Here’s to your health


InHealthNW, Shoe thighs, don’t bother me

The camera zooms in on the bare back of a woman. She rolls around on a bed, slathered in satin sheets, wearing nothing but cut-off panties and a pair of Reebok EasyTone sneakers. A female narrator croons in the background, telling viewers that specialty Reebok footwear, with balance-ball-inspired technology, can generate up to 28 percent more of a workout for the butt, and up to 11 percent more for hamstrings and calves — giving you better legs and a better butt — with every step. Click here to read more.

 

 

 

 

InHealthNW, Keep your glow in the snow

Winter is nearly here. You’ve said goodbye to the sun, mojito drink specials, 90-degree days at the lake and, lastly, your tan. It’s not that milky complexions aren’t stunning — Nicole Kidman, Jack White and the vampires from Twilight seem to be doing just fine. But if you happen to be one of those people who feel more confident with just a slight (or obvious) tint of color, the options are as bright as a sunny day. Click here to read more.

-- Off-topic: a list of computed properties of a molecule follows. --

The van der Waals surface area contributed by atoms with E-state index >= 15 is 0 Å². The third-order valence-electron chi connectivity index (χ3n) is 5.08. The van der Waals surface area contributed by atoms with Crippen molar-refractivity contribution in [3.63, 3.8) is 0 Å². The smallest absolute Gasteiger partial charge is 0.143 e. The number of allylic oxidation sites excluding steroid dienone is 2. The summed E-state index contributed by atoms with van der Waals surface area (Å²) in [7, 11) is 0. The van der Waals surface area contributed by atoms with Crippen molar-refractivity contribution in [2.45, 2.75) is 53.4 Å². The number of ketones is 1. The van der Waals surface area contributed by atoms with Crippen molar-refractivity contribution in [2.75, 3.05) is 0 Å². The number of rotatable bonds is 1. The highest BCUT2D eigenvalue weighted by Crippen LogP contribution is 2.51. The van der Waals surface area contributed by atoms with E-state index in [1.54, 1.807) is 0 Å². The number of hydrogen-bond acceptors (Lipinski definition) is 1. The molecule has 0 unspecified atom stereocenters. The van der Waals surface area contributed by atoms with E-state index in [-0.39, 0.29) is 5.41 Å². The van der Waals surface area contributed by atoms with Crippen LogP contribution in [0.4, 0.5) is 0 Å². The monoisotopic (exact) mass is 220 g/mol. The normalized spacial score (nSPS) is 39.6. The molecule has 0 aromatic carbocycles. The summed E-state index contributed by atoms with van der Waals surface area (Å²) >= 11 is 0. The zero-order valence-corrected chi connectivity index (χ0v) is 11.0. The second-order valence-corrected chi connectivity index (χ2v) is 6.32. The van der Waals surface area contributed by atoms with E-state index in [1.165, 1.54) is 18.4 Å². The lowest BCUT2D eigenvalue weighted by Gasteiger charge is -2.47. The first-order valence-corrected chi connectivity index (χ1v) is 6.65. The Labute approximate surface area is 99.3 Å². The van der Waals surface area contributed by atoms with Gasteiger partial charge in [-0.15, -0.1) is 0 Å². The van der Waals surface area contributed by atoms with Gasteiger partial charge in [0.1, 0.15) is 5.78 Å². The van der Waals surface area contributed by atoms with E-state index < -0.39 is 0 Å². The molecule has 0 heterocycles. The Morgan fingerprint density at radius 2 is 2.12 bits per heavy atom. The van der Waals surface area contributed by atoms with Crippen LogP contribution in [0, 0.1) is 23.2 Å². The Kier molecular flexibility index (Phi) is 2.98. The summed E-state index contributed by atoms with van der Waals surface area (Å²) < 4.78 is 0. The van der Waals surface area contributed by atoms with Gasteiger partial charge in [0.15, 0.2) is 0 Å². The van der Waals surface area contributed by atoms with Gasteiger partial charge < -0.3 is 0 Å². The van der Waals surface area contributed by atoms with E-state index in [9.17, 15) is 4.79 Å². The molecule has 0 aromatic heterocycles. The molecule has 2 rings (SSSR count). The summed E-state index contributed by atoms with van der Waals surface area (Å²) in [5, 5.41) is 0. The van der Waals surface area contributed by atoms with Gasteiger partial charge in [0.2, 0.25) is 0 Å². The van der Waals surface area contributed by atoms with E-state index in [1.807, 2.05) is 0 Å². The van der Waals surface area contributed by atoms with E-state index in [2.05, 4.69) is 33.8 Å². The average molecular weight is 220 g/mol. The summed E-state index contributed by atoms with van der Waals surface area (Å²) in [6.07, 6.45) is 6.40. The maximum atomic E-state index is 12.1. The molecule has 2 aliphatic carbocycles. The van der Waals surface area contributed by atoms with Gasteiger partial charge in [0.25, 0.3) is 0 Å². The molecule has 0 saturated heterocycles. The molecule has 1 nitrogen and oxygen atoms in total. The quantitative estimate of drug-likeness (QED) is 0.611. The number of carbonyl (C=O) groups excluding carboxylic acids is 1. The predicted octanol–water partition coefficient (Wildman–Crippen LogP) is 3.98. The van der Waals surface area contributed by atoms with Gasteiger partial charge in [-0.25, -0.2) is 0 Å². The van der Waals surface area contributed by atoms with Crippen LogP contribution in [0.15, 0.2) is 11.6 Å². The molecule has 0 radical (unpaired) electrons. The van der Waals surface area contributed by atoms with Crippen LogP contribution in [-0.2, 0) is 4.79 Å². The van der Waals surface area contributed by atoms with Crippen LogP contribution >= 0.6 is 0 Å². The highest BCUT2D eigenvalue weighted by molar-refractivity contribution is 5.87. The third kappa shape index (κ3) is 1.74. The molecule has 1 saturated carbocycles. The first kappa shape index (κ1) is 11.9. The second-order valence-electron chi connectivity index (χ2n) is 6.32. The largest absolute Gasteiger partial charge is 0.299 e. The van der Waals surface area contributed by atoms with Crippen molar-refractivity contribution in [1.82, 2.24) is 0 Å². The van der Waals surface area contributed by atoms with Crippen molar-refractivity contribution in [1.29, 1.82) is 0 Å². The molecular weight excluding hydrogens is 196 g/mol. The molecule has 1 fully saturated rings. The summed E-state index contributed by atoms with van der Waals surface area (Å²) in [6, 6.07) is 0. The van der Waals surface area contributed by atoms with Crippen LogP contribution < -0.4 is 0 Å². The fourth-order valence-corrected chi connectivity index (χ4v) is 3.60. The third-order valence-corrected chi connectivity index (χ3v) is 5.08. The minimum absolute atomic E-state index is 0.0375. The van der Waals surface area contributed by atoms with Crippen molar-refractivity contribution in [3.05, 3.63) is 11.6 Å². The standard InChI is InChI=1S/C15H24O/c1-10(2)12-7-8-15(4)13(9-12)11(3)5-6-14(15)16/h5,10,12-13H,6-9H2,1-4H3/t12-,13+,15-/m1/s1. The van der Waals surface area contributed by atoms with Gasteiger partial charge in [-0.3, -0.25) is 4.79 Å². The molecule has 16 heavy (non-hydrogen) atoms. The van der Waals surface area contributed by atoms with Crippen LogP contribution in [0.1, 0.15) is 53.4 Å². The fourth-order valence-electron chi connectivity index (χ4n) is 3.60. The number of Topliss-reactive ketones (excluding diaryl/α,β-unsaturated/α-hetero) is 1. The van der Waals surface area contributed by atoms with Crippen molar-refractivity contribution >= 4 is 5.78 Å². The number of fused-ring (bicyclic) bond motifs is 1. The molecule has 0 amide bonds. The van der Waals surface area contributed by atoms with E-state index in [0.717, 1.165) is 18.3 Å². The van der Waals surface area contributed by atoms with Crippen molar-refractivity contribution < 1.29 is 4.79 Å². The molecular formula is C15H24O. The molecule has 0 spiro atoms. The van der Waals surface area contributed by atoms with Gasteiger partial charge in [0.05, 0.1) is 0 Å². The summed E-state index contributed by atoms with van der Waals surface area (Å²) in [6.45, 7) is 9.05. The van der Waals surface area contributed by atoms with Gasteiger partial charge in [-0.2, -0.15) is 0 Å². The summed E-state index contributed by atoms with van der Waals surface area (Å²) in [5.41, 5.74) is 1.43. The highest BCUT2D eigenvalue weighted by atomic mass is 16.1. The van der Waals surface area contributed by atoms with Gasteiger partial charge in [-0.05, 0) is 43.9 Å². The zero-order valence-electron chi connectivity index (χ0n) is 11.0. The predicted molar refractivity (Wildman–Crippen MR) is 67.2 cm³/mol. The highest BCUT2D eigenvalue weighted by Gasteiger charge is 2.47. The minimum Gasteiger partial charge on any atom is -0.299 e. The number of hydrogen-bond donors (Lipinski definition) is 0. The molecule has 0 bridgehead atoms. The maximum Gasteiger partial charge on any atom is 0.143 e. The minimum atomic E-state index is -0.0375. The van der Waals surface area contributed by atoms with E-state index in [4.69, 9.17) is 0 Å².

InHealthNW, Life is Raw-Some

Raw foodism isn’t an idiosyncratic cult fad. It just sits on the extreme end of common sense, which says natural foods with fewer synthetic ingredients are better for you. Well, OK. Foodies aren’t going to forfeit taste without a fight, though. I, for one, like food that is cooked — waffles, tacos. And nobody wants to feel judged for eating a corn dog, much less a freshly boiled ear of summer-sweet corn. Click here to read more.

 

 

 

 

 

The Pacific Northwest Inlander, GEOL-LELLUIAH

Next time you feel like chucking a stapler at the back of your jerk boss’s head, bypass the lawsuit and consider sticking a piece of amethyst in your pocket. The purple-colored stone, purportedly, might help cool you down. At least for a while. “If you have a lot of anger, you can use amethyst,” says Charles Lightwalker, Spokane’s paramount gemstone healing practitioner. “Also you can use rose quartz — it helps release anger. Or snowfl ake obsidian.” Using rocks as a remedy for mental and physical ailments like intestinal issues or fear of public speaking may be off the beaten path, but the concept wasn’t born yesterday. Click here to read more.

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